I had never seen a photograph of Sophia before although I knew of her existence for she was my great-great grandmother. The only tale I knew was that she came ‘from a good family’, the friend of a great poet and the giver of a ‘middle’ name for succeeding generations. Numerous boys, although for some reason, neither my father or myself (for which I’ve always felt rather cheated), sported the name Bradby immediately before the surname. Now that this unexpected image had landed in my inbox I began to dig a bit deeper.

Sophia was born on Christmas Day 1828 in Theale, Berkshire, the third daughter of William Bradby and Mary Shepherd. William had been born in Derbyshire, his parents of Yorkshire origin. Why or when he came south is unknown but in 1814 he married Mary in Reading. We also know that by then he had changed his surname from Bradley to Bradby. The reason behind the name change is unclear for he remained on friendly terms with other members of the Bradley family. In their day, the Bradleys were well-known nationally and, later, internationally. Perhaps the name change was to give his own, immediate family a degree of anonymity. Whether the family were upset and/or disappointed by his decision is unrecorded but perhaps this is the first sign of a rebellious streak that would continue to run through the family to this day.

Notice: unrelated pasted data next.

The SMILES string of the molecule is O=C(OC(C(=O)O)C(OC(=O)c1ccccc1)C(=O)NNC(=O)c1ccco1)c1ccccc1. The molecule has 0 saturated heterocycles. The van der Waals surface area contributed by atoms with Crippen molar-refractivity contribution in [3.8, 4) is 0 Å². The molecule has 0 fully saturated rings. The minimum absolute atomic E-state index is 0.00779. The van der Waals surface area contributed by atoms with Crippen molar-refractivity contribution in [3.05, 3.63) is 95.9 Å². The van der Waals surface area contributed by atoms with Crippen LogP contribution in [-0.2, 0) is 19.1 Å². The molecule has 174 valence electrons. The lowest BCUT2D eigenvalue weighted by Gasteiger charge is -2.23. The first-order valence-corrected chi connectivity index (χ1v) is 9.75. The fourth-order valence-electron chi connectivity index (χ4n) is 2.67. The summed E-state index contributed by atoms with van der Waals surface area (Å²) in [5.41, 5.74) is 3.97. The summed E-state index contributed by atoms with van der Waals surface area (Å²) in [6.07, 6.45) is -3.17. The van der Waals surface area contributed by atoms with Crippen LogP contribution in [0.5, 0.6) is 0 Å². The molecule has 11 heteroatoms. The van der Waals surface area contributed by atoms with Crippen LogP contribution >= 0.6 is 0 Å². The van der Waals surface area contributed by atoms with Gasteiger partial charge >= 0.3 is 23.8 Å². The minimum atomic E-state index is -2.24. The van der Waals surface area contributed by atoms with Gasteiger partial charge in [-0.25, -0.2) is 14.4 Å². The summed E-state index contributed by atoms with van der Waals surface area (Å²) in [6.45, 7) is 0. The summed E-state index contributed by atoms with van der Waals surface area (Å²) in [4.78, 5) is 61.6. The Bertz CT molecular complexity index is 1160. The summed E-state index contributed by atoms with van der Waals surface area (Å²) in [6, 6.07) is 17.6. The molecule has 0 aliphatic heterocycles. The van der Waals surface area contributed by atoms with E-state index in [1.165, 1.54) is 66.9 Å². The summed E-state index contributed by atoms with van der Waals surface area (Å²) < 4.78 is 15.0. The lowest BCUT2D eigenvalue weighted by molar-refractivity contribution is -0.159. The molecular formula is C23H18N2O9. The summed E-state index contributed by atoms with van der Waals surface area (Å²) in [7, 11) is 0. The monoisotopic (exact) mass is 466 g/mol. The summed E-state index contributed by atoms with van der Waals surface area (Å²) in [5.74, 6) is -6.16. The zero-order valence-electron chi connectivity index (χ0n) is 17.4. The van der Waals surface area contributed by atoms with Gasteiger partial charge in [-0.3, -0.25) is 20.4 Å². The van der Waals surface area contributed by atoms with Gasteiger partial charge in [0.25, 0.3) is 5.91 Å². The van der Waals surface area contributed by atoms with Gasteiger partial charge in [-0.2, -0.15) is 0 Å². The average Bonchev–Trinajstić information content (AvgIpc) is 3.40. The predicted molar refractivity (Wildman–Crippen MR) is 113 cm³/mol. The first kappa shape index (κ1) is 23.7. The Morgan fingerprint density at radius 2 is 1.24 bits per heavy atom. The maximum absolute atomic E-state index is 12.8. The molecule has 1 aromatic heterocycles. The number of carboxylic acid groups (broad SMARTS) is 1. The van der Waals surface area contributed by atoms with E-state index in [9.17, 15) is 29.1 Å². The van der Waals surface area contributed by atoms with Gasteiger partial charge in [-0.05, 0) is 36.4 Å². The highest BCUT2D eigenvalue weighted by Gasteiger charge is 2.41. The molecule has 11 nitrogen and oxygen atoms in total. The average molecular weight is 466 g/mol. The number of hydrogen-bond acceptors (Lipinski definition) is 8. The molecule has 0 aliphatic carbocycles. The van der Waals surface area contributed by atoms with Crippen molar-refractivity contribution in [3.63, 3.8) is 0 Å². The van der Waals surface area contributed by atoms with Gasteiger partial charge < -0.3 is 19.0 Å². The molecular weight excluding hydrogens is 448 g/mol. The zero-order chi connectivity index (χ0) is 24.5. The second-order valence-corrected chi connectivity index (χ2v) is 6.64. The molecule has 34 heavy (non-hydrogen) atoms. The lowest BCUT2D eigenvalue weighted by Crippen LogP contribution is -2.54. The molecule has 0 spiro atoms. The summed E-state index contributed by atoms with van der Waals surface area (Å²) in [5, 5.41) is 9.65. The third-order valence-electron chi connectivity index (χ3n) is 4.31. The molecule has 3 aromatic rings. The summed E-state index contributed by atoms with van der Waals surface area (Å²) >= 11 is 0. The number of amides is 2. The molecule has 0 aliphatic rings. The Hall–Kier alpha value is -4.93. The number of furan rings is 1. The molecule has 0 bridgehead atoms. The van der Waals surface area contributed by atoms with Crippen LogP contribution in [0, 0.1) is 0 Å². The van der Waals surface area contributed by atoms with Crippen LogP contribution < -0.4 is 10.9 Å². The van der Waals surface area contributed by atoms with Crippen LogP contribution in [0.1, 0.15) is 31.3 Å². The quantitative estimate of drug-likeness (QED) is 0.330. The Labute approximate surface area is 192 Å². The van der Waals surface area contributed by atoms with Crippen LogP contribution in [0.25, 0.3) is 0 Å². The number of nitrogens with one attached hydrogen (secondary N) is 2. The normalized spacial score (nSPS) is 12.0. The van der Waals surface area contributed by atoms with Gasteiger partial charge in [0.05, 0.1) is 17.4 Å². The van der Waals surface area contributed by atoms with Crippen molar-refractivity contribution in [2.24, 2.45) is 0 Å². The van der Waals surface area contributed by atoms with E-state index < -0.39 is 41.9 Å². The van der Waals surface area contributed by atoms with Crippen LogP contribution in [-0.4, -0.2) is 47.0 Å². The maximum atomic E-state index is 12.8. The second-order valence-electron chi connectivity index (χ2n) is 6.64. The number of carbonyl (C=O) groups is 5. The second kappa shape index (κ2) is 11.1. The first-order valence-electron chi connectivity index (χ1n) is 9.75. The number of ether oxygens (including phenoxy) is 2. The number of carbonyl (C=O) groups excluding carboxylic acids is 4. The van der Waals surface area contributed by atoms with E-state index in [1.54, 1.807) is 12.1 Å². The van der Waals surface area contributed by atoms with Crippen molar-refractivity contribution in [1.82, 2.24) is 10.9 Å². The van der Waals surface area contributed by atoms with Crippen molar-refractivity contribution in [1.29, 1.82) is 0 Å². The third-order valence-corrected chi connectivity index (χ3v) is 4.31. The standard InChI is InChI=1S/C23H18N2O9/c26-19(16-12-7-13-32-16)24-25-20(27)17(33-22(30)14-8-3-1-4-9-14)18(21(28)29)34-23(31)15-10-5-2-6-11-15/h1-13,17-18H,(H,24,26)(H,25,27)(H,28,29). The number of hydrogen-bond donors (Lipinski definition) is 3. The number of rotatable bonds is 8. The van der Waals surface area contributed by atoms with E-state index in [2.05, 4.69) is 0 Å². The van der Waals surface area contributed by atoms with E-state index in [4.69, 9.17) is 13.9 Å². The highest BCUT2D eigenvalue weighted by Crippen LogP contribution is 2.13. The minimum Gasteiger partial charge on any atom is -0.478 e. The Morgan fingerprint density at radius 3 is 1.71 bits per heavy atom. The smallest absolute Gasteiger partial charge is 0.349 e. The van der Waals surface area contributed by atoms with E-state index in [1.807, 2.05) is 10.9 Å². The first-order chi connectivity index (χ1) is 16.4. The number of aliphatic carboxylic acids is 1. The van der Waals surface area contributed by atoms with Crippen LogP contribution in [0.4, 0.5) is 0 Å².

1863 LANGSTON Charles Samuel L18

The date on this old image is wrong for he was baptised on 3rd September 1823

 

In 1849 it was Sophia’s turn to rebel. On the 29th May she eloped to London to marry Charles Samuel Langston, a union disapproved of by her family. These days, the journey would take no longer than an hour but in the mid-1800s it would have been quite an undertaking. Her travel may have been by coach and horses although the new Great Western Railway line had opened in the early 1840s so she might have travelled by train. Whichever mode of travel she chose she would have been all too aware that her path crossed both an area that had been notorious for highwaymen and footpads and, in more recent times, the scene of a landslide that had derailed a train, killing ten passengers. Whether Sophia ever met her parents again is unknown.

1849 Langston Charles Samuel L18, Bradby Sophia B14

The marriage of Charles Samuel Langston to Sophia Bradby 1849, St Anne’s, Limehouse, London

 

St_Anne,_Limehouse, London - copyright Amanda Slater

St Anne’s, Limehouse, London  (photo Wikipedia/Amanda Slater)

It turned out that Charles, too, had rebelled, leaving his parents’ home in Cranfield, Bedfordshire because of religious differences. Quite what these might have been is unrecorded.  We know from old records that Charles had been baptised into the Church of England and he also married Sophia within the Church of England so there seems to be no conflict there. Whatever the reason, in 1843 he became an Excise Officer and his application papers are held by the National Archive in Kew, London.  At a later date, this side of the family must have been reconciled for Charles’ father died when visiting Sophia in 1865.